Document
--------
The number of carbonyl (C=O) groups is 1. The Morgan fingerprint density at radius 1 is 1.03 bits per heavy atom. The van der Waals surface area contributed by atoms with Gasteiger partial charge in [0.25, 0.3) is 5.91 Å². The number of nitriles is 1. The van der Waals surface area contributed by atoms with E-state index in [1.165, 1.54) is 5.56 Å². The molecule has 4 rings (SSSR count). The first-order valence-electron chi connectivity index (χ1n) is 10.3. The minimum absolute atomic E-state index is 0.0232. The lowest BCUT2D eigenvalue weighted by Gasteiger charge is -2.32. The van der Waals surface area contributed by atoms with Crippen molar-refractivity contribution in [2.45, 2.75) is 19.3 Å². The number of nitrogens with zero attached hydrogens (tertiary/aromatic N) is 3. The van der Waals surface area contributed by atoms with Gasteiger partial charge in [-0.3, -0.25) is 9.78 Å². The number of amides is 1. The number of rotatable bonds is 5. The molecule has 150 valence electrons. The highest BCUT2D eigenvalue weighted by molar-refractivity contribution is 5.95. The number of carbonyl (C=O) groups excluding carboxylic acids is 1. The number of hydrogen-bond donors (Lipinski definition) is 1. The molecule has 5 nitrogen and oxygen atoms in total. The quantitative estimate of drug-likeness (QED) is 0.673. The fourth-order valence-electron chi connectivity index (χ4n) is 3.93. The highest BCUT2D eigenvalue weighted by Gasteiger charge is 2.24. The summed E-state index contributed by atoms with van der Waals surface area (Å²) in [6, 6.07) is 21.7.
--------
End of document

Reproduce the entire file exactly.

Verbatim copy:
The number of carbonyl (C=O) groups is 1. The Morgan fingerprint density at radius 1 is 1.03 bits per heavy atom. The van der Waals surface area contributed by atoms with Gasteiger partial charge in [0.25, 0.3) is 5.91 Å². The number of nitriles is 1. The van der Waals surface area contributed by atoms with E-state index in [1.165, 1.54) is 5.56 Å². The molecule has 4 rings (SSSR count). The first-order valence-electron chi connectivity index (χ1n) is 10.3. The minimum absolute atomic E-state index is 0.0232. The lowest BCUT2D eigenvalue weighted by Gasteiger charge is -2.32. The van der Waals surface area contributed by atoms with Crippen molar-refractivity contribution in [2.45, 2.75) is 19.3 Å². The number of nitrogens with zero attached hydrogens (tertiary/aromatic N) is 3. The van der Waals surface area contributed by atoms with Gasteiger partial charge in [-0.3, -0.25) is 9.78 Å². The number of amides is 1. The number of rotatable bonds is 5. The molecule has 150 valence electrons. The highest BCUT2D eigenvalue weighted by molar-refractivity contribution is 5.95. The number of carbonyl (C=O) groups excluding carboxylic acids is 1. The number of hydrogen-bond donors (Lipinski definition) is 1. The molecule has 5 nitrogen and oxygen atoms in total. The quantitative estimate of drug-likeness (QED) is 0.673. The fourth-order valence-electron chi connectivity index (χ4n) is 3.93. The highest BCUT2D eigenvalue weighted by Gasteiger charge is 2.24. The summed E-state index contributed by atoms with van der Waals surface area (Å²) in [6, 6.07) is 21.7.